Three more people have died in Zimbabwe's controversial urban slum demolition scheme, says rights group Amnesty International.
So far 275,000 people are thought to have been made homeless
UN envoy Anna Tibaijuka visited the site where two women - one pregnant - and a boy were reportedly killed.
She told homeless residents they should keep calm, reports Reuters news agency.
In a separate move, the World Food Programme (WFP) said Zimbabwe's current food shortages made it one of the most worrying countries in the world.
The month-long demolition programme is so far thought to have left 275,000 people homeless. At least three other children have been crushed to death during the operation.
Thousands of the displaced people are now living on the streets, while others have gone back to rural areas, and some have moved into unaffected parts of the cities.
United Nations chief Kofi Annan sent his envoy to Zimbabwe amid the continuing demolitions, which have been strongly criticised by the US and Britain.
The demolition site witnessed by Ms Tibaijuka was at Porta Farm, in the suburbs of the capital, Harare.
Residents told her how bulldozers destroyed their homes on Wednesday and Thursday.
"[A young boy] panicked when he saw police destroying houses and tried to run away. He didn't see the oncoming police truck which killed him," Jane Petter told her, AFP reports.
Amnesty International's Kolawole Olaniyan said: "Over the last 48 hours, Porta Farm, a shanty town of at least 10,000 people, has been obliterated."
President Robert Mugabe has defended the demolitions, arguing that they are rooting out criminals involved in black market trading, and are part of a programme to regenerate cities.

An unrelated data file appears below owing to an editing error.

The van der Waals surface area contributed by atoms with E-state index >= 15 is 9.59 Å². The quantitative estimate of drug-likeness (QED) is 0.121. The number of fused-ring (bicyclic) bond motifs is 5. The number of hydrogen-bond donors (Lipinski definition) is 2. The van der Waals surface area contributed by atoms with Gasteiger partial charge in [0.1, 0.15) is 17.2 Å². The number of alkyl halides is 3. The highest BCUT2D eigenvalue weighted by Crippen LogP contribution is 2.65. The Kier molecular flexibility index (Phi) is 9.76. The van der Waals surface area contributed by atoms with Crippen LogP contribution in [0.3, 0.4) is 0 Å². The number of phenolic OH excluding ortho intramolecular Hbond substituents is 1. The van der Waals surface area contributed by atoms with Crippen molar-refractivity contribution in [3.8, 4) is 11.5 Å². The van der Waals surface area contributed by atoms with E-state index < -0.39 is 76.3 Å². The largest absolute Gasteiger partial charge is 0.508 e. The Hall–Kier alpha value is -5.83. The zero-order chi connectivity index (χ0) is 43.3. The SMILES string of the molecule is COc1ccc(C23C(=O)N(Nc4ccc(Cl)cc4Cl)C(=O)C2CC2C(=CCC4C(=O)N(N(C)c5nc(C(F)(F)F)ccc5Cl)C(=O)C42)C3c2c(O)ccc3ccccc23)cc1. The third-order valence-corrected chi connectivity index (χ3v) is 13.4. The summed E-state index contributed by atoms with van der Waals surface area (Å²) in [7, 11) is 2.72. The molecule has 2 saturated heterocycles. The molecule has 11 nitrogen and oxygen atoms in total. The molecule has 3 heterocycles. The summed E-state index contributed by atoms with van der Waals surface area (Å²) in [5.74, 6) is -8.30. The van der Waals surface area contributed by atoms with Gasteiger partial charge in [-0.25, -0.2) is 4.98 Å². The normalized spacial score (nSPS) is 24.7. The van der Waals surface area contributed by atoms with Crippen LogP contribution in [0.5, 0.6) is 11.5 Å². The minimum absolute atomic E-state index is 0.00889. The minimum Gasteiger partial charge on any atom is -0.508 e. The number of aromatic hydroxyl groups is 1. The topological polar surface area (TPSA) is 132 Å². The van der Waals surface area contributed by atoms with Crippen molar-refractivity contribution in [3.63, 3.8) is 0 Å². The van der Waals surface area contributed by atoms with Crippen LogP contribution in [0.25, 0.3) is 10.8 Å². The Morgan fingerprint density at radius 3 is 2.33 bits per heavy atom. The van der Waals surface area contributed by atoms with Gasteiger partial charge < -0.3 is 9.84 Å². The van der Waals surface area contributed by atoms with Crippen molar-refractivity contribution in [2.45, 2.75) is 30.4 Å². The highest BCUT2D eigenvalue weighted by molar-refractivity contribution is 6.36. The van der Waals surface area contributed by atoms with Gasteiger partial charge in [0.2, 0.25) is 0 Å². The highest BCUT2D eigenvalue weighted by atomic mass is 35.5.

The UN Security Council, in a discussion on Africa's food crisis, criticised the demolitions.
Mr Mugabe says the slums were cleared to root out crime
Britain's ambassador to the UN, Emyr Jones-Parry, said the government was to blame for many of the problems facing Zimbabwe.
"It is man-made and not a natural phenomenon. The economic collapse in Zimbabwe is the result of bad policies and bad governance," he said.
Acting US ambassador Anne Patterson said America was deeply concerned about the demolition scheme and urged the government to begin a dialogue with the opposition to help reverse the economy's continuing decline.
WFP head James Morris told the Security Council that more than four million people needed emergency food aid in Zimbabwe.
On a recent visit there, he had told Mr Mugabe that the WFP would help with food distribution, but only if it was allowed to operate freely without government interference.
He said he was told the government wanted to feed its own people.
South Africa hits back
Meanwhile South African has hit back at accusations that it has been silent about Zimbabwe's problems.
"President Thabo Mbeki has been very clear on this - he went to Zimbabwe twice, and in the presence of President Mugabe expressed his displeasure about things that were going on in Zimbabwe," South African presidential spokesman Bheki Khumalo told the BBC.
"The notion that we have not spoken out is not true.
"As Africans we must do as much as possible to encourage dialogue between [Mr Mugabe's] Zanu-PF and the [opposition] MDC," he added.
On the issue of the recent housing evictions, Mr Khumalo said South Africa would wait for the UN special envoy's findings.